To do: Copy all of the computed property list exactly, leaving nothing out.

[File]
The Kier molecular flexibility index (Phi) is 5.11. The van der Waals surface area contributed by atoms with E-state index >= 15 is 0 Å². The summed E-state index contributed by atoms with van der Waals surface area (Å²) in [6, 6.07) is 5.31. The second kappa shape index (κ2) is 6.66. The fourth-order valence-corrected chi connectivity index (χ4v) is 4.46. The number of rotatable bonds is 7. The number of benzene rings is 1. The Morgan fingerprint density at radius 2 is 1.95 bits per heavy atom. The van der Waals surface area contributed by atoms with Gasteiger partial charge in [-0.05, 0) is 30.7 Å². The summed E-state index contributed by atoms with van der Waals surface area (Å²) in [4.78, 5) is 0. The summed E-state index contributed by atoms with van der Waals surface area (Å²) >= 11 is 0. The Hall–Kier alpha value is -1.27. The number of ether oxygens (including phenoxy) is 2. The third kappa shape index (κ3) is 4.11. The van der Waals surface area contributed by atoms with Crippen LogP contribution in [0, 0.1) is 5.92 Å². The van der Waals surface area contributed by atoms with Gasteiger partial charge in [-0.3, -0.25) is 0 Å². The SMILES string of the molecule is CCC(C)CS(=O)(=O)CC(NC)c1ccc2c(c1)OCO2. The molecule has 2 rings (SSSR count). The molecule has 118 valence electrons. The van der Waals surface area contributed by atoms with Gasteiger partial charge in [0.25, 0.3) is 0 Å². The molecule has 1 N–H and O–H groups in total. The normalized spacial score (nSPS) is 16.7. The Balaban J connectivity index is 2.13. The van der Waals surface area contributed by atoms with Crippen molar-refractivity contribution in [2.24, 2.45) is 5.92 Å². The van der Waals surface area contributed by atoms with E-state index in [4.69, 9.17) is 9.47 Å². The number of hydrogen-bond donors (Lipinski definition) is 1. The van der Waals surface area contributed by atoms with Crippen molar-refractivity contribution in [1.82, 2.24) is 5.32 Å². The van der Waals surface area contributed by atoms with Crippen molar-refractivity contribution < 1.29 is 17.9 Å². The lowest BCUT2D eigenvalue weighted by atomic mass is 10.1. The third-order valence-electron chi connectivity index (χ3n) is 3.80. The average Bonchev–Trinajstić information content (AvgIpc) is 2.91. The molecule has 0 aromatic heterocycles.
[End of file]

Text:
The Kier molecular flexibility index (Phi) is 5.11. The van der Waals surface area contributed by atoms with E-state index >= 15 is 0 Å². The summed E-state index contributed by atoms with van der Waals surface area (Å²) in [6, 6.07) is 5.31. The second kappa shape index (κ2) is 6.66. The fourth-order valence-corrected chi connectivity index (χ4v) is 4.46. The number of rotatable bonds is 7. The number of benzene rings is 1. The Morgan fingerprint density at radius 2 is 1.95 bits per heavy atom. The van der Waals surface area contributed by atoms with Gasteiger partial charge in [-0.05, 0) is 30.7 Å². The summed E-state index contributed by atoms with van der Waals surface area (Å²) in [4.78, 5) is 0. The summed E-state index contributed by atoms with van der Waals surface area (Å²) >= 11 is 0. The Hall–Kier alpha value is -1.27. The number of ether oxygens (including phenoxy) is 2. The third kappa shape index (κ3) is 4.11. The van der Waals surface area contributed by atoms with Crippen LogP contribution in [0, 0.1) is 5.92 Å². The van der Waals surface area contributed by atoms with Gasteiger partial charge in [-0.3, -0.25) is 0 Å². The SMILES string of the molecule is CCC(C)CS(=O)(=O)CC(NC)c1ccc2c(c1)OCO2. The molecule has 2 rings (SSSR count). The molecule has 118 valence electrons. The van der Waals surface area contributed by atoms with Gasteiger partial charge in [0.25, 0.3) is 0 Å². The molecule has 1 N–H and O–H groups in total. The normalized spacial score (nSPS) is 16.7. The Balaban J connectivity index is 2.13. The van der Waals surface area contributed by atoms with Crippen molar-refractivity contribution in [2.24, 2.45) is 5.92 Å². The van der Waals surface area contributed by atoms with E-state index in [4.69, 9.17) is 9.47 Å². The number of hydrogen-bond donors (Lipinski definition) is 1. The van der Waals surface area contributed by atoms with Crippen molar-refractivity contribution in [1.82, 2.24) is 5.32 Å². The van der Waals surface area contributed by atoms with Crippen molar-refractivity contribution < 1.29 is 17.9 Å². The lowest BCUT2D eigenvalue weighted by atomic mass is 10.1. The third-order valence-electron chi connectivity index (χ3n) is 3.80. The average Bonchev–Trinajstić information content (AvgIpc) is 2.91. The molecule has 0 aromatic heterocycles.